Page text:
The reasons they have what you don’t is simple: They aren’t placing limits on themselves, and they put in the work each day that you’re unwilling to do. They pour into others as they’re cup is being refilled. They do whatever it takes to keep that cup flowing. They operate from a mindset of abundance. They see waterfalls while you see dams. They release while you hoard.
Ooh Look at Their Grass
It’s like the “grass is greener on the other side” analogy that people ponder. I’ve written about it before but let’s look at it in yet another way.
Not Green Enough
If your “grass” is green but not as green as the other “yard”, you may think your grass isn’t green enough. Do you call that yard owner or a lawn care service and ask why their grass seems so much greener? Do you ask how to get your grass as green? Do you check to see what they are doing differently? Or do you check to see if maybe you have a different type of grass that needs to be cared for a different way?
Or do you just stew in your envy and grow to hate your yard? Or do you go a step farther and plot and plan to leave your yard so you can go to the other one?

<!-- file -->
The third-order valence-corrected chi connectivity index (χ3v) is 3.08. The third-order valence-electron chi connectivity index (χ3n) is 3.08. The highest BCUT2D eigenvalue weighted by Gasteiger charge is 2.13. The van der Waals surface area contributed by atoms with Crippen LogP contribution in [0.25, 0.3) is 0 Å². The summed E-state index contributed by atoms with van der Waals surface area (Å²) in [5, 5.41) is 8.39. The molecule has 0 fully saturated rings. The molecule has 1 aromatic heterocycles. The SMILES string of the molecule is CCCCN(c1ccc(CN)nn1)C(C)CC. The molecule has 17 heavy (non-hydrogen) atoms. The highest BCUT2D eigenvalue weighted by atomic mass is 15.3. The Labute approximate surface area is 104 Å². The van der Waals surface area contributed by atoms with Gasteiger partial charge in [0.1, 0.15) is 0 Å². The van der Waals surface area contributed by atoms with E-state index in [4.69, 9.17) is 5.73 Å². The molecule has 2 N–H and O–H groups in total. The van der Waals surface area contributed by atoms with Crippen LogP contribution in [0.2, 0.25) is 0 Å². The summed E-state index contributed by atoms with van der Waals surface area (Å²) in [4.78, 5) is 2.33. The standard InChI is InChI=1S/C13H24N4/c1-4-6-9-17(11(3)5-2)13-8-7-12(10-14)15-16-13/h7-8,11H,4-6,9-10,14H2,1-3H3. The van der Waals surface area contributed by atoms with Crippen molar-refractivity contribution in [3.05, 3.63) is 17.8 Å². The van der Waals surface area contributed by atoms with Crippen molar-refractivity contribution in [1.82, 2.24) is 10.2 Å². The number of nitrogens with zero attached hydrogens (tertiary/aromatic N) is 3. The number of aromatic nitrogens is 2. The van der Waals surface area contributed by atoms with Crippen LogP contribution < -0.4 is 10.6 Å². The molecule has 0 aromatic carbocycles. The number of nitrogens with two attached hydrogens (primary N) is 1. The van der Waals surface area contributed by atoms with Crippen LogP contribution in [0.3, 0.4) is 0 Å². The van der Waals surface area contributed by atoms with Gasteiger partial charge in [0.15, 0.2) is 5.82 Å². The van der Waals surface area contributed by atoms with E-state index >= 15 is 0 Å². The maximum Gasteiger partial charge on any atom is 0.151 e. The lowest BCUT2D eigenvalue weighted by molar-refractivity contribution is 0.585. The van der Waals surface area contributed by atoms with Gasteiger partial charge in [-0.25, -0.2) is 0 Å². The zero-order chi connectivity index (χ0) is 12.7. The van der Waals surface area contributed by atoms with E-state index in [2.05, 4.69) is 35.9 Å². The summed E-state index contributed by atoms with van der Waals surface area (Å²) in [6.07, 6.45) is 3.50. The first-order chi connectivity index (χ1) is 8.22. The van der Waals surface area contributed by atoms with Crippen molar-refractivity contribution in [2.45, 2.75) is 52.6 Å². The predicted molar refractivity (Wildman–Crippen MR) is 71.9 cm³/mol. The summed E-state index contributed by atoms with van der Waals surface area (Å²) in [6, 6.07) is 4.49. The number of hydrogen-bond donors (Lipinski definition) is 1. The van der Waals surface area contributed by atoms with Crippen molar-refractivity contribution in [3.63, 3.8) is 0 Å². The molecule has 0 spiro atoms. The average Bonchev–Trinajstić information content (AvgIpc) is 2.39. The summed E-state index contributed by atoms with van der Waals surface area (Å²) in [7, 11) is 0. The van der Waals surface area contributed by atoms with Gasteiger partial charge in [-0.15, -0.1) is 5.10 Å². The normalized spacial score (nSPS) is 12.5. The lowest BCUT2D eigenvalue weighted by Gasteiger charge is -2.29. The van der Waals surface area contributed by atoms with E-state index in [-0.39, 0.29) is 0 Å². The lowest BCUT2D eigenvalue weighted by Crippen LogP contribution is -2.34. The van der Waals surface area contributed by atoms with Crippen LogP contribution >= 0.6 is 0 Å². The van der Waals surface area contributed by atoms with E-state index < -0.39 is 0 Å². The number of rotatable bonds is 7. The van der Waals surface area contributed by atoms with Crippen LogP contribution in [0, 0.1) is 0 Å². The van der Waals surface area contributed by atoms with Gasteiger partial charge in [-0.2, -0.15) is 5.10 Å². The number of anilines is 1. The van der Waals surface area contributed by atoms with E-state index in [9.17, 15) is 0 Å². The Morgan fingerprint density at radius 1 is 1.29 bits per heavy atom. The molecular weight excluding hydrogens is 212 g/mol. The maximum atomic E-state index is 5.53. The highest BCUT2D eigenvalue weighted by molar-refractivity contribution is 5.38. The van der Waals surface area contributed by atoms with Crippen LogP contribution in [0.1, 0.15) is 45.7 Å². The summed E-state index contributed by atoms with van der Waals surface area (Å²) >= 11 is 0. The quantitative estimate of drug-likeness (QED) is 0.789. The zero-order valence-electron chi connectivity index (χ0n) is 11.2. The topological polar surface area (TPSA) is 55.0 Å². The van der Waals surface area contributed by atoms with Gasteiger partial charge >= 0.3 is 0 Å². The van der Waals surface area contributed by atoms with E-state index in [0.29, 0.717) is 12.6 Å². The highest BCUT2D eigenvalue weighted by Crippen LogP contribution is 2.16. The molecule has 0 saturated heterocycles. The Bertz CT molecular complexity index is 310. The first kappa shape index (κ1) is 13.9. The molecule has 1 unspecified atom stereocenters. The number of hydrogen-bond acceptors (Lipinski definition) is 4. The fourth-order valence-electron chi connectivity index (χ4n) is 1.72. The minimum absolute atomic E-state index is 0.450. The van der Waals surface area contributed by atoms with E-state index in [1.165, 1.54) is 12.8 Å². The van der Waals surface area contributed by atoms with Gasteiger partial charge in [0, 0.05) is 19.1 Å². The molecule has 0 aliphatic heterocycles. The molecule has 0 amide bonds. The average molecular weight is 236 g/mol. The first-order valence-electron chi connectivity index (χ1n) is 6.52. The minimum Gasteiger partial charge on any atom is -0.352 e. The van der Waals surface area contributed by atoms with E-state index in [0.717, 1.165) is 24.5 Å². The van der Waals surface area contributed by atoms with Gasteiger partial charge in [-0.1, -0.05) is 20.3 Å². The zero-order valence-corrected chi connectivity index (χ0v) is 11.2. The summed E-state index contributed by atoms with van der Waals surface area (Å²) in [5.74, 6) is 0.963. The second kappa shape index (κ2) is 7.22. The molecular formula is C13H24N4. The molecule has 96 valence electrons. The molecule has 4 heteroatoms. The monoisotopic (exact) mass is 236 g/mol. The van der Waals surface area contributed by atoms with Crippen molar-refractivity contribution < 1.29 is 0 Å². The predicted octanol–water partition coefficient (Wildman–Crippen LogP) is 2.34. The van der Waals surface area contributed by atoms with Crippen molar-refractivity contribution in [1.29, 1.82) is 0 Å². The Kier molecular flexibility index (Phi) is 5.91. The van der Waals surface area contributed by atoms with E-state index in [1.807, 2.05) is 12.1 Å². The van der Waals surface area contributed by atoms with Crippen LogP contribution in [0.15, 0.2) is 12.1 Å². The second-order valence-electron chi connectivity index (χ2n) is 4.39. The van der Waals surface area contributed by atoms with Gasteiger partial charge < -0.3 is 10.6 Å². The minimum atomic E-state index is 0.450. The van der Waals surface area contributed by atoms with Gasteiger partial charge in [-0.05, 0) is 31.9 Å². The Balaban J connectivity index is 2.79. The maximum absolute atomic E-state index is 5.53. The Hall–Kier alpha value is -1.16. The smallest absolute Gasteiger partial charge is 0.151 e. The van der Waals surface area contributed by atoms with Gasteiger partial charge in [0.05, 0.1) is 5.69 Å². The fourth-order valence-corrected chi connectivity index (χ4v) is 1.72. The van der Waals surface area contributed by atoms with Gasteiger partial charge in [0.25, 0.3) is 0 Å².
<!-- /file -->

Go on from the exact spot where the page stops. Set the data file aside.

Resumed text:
Maybe their grass is greener because they put in the work each day that you refuse to do, don’t know how to do, or just don’t do as well. Maybe.
It can also be the type of grass. Some types need more or less water, cut more or less frequently, etc. Maybe they invested more in better quality grass, while you chose the cheaper route.
If you never ask the questions about the grass and the caretaker you never get the truth, well not initially. Some folks are so busy trying to fence hop, yard swap, that they don’t know the details.
Some people have gorgeous yards because they pay someone else to care for them, or someone else (like a spouse) is pulling all of the weight and caring for that yard. The person you give credit to for the yard merely found someone with the skills to do it for them. But how many people jump at the chance to get their hands on the person they think makes that grass magical, just to find out their choice was wrong?
We see this a lot in relationships where a person pursues a man/woman who is already in a relationship and they assume that the “greenness” they see is solely the result of that one person they are pursuing. They fail to realize that the partner is doing their share. The person they’re pursuing may not be the caretaker of that lawn.
Some of you are busy bashing your yard not knowing that other super green lawns are actually artificial turf. You’re trying to swap real for fake. Even if you get it, after some time you may find yourself yearning for the real thing. What are you going to do then, pine for your old yard, tear up your fake one and try to lay down real grass? Or will you jump the fence and go invade yet another yard?